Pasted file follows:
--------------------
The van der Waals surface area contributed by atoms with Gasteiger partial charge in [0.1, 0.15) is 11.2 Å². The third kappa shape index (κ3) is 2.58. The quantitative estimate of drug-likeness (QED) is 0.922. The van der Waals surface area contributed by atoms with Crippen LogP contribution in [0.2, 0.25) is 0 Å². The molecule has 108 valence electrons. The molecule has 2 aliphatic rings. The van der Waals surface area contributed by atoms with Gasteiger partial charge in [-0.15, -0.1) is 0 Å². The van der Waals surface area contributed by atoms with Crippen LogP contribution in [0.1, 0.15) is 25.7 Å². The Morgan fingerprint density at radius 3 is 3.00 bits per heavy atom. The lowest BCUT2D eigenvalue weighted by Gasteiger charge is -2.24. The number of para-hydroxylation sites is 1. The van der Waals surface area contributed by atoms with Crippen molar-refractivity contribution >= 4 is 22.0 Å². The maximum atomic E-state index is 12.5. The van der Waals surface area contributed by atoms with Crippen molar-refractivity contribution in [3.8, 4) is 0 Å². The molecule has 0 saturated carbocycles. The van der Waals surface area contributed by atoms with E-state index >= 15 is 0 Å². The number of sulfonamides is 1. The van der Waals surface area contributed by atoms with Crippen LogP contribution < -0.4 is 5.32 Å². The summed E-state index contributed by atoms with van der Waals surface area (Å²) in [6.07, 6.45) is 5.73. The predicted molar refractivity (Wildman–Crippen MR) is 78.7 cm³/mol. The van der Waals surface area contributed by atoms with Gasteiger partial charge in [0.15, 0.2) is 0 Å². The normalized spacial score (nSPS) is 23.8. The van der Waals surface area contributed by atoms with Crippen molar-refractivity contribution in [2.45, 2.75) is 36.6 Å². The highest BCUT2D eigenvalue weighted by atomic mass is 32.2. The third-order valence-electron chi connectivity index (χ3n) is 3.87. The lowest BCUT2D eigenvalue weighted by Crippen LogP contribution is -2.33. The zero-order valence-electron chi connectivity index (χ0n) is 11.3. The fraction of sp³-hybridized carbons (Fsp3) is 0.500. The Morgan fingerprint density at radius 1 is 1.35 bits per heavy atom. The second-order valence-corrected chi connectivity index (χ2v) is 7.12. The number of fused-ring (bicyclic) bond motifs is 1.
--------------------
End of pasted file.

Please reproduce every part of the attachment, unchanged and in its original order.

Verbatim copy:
The van der Waals surface area contributed by atoms with Gasteiger partial charge in [0.1, 0.15) is 11.2 Å². The third kappa shape index (κ3) is 2.58. The quantitative estimate of drug-likeness (QED) is 0.922. The van der Waals surface area contributed by atoms with Crippen LogP contribution in [0.2, 0.25) is 0 Å². The molecule has 108 valence electrons. The molecule has 2 aliphatic rings. The van der Waals surface area contributed by atoms with Gasteiger partial charge in [-0.15, -0.1) is 0 Å². The van der Waals surface area contributed by atoms with Crippen LogP contribution in [0.1, 0.15) is 25.7 Å². The Morgan fingerprint density at radius 3 is 3.00 bits per heavy atom. The lowest BCUT2D eigenvalue weighted by Gasteiger charge is -2.24. The number of para-hydroxylation sites is 1. The van der Waals surface area contributed by atoms with Crippen molar-refractivity contribution >= 4 is 22.0 Å². The maximum atomic E-state index is 12.5. The van der Waals surface area contributed by atoms with Crippen molar-refractivity contribution in [3.8, 4) is 0 Å². The molecule has 0 saturated carbocycles. The van der Waals surface area contributed by atoms with E-state index >= 15 is 0 Å². The number of sulfonamides is 1. The van der Waals surface area contributed by atoms with Crippen LogP contribution < -0.4 is 5.32 Å². The summed E-state index contributed by atoms with van der Waals surface area (Å²) in [6.07, 6.45) is 5.73. The predicted molar refractivity (Wildman–Crippen MR) is 78.7 cm³/mol. The van der Waals surface area contributed by atoms with Gasteiger partial charge in [0.15, 0.2) is 0 Å². The normalized spacial score (nSPS) is 23.8. The van der Waals surface area contributed by atoms with Crippen molar-refractivity contribution in [2.45, 2.75) is 36.6 Å². The highest BCUT2D eigenvalue weighted by atomic mass is 32.2. The third-order valence-electron chi connectivity index (χ3n) is 3.87. The lowest BCUT2D eigenvalue weighted by Crippen LogP contribution is -2.33. The zero-order valence-electron chi connectivity index (χ0n) is 11.3. The fraction of sp³-hybridized carbons (Fsp3) is 0.500. The Morgan fingerprint density at radius 1 is 1.35 bits per heavy atom. The second-order valence-corrected chi connectivity index (χ2v) is 7.12. The number of fused-ring (bicyclic) bond motifs is 1.